The next warp on the four-shaft will be the left one, although as with this monochrome warp, I will have to add a couple of inches, probably on the dark end, to weave wider pieces than I planned when I made the warp. Most colors in it are not bold, but I'll leave that to the wefts, with warp colors adding interest rather than clashing. 
Now to the real issue with the third piece. I am sick of each and every project being a gamble on how alert I can stay to all aspects of weaving as I work. It's hardly as if I'm slacking off and dismissing problems while I work, but I've always had a one-track mind; I have problems paying attention to multiple things simultaneously; treadling, beating, selvedge, draw-in...

I've observed some older weavers' skills or tenacity deteriorate, although many just stay the course and keep weaving beautifully and skillfully. (How dare they!) I've said many times I've always been technically weak, but I'm having to face the "is my best days over" too often. It's bad for my self-esteem, even with my usual compartmentalizing and seeing objectively matters relating to weaving. 
At the not-so-back of my mind is when, a few years ago, a bad cashmere warp made me suddenly stop weaving altogether, not even consciously, for maybe a year and a half. I didn't know if I would ever get back to it, I didn't care, I just walked away for a time, and I didn't feel guilty about it. Long-time readers would know how absolutely unusual that is.

I want to avoid that; the not weaving. I can only hope the best remedy is to keep weaving. At least if I keep weaving, there is a higher probability I'll make something nice, in comparison to not weaving. Had I had the presence of mind, I might have put on another warp and worked right through in time to finish another scarf. This warp came off the loom nine days ago, so it's not as if it was completely impossible.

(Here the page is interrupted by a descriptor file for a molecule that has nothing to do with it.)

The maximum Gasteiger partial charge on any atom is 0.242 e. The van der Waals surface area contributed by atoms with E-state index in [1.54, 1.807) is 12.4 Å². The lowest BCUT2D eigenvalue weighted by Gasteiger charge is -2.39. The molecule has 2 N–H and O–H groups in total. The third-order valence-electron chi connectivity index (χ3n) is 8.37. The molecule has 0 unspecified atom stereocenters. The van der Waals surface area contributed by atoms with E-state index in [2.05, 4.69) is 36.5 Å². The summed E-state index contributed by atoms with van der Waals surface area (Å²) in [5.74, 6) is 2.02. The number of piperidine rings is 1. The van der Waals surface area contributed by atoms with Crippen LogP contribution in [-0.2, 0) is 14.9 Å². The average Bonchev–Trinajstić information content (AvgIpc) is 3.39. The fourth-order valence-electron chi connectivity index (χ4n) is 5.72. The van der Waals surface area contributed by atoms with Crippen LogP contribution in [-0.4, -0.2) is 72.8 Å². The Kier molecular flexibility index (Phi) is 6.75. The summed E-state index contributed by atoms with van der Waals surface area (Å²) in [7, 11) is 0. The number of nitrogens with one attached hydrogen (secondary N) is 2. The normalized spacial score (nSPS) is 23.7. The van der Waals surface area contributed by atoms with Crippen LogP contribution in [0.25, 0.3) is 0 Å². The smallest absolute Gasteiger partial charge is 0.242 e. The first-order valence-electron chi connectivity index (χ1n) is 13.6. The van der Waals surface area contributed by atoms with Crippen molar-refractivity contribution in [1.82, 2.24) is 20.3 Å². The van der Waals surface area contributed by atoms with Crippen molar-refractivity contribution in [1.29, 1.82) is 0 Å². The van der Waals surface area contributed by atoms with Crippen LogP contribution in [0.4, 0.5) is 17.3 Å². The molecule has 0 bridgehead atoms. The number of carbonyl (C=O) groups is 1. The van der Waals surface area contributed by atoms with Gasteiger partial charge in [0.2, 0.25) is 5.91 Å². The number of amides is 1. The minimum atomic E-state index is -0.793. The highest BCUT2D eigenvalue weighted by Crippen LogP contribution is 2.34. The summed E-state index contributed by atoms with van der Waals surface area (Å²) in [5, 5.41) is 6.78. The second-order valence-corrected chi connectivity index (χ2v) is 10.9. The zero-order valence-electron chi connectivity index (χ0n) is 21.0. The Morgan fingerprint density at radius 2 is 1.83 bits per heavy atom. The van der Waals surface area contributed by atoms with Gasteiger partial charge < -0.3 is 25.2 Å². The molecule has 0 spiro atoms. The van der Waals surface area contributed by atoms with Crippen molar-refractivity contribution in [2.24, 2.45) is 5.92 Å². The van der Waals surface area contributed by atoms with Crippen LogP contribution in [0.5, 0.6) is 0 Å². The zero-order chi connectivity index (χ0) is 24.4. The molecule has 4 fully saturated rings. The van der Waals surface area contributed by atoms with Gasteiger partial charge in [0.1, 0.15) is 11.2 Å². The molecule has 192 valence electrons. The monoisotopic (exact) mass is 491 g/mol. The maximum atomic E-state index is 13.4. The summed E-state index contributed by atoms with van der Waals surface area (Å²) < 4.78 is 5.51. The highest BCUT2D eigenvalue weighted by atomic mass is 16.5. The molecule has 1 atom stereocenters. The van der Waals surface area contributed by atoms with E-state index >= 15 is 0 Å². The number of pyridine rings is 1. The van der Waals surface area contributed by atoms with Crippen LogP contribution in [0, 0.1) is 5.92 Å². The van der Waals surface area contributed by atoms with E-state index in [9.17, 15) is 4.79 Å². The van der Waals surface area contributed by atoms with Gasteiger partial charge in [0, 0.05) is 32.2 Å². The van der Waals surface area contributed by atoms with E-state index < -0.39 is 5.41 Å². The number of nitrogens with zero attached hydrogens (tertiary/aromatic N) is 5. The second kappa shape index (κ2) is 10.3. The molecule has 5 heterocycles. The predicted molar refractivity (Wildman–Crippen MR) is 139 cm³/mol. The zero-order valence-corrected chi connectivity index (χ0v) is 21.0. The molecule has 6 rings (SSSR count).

In retrospect, I knew this was a no-goer the moment I laid the remainder of the warp on the floor that evening. Because I didn't have a genuine debate as to the worth of this piece; it was more a brain-freeze, a weaver-in-the-headlights week. I couldn't, or didn't, gauge how bad this was, nor think of a remedy. Instead, I ignored it, then finally wet-finished it, dried it, then moved it around the living room without really looking at it or touching it.

If there was anything good about this piece and the last week, I'm thankful it was only a nine-day brain-freeze, that since last night I see my next steps clearly. And in view of my Senior Brain, at least the steps of setting up the loom is among the tasks that can keep me focused and I enjoy. 
So, dear friends, onwards! (And Happy Birthday to Mr Fancypants!)


Meg said...

Whoa, there's no draft post for the first time in a while!

Meg said...

I should add... the texture/hand is awesome! It already has that "old favorite" much-loved feel, if you get my meaning, a result of rigorous washing. I'm happy about that.

Boatmik said...

Ivy likes this.

Meg said...

Well, thank you, Ivy. The orange and purple one lives in France with my university friend from long, long time ago.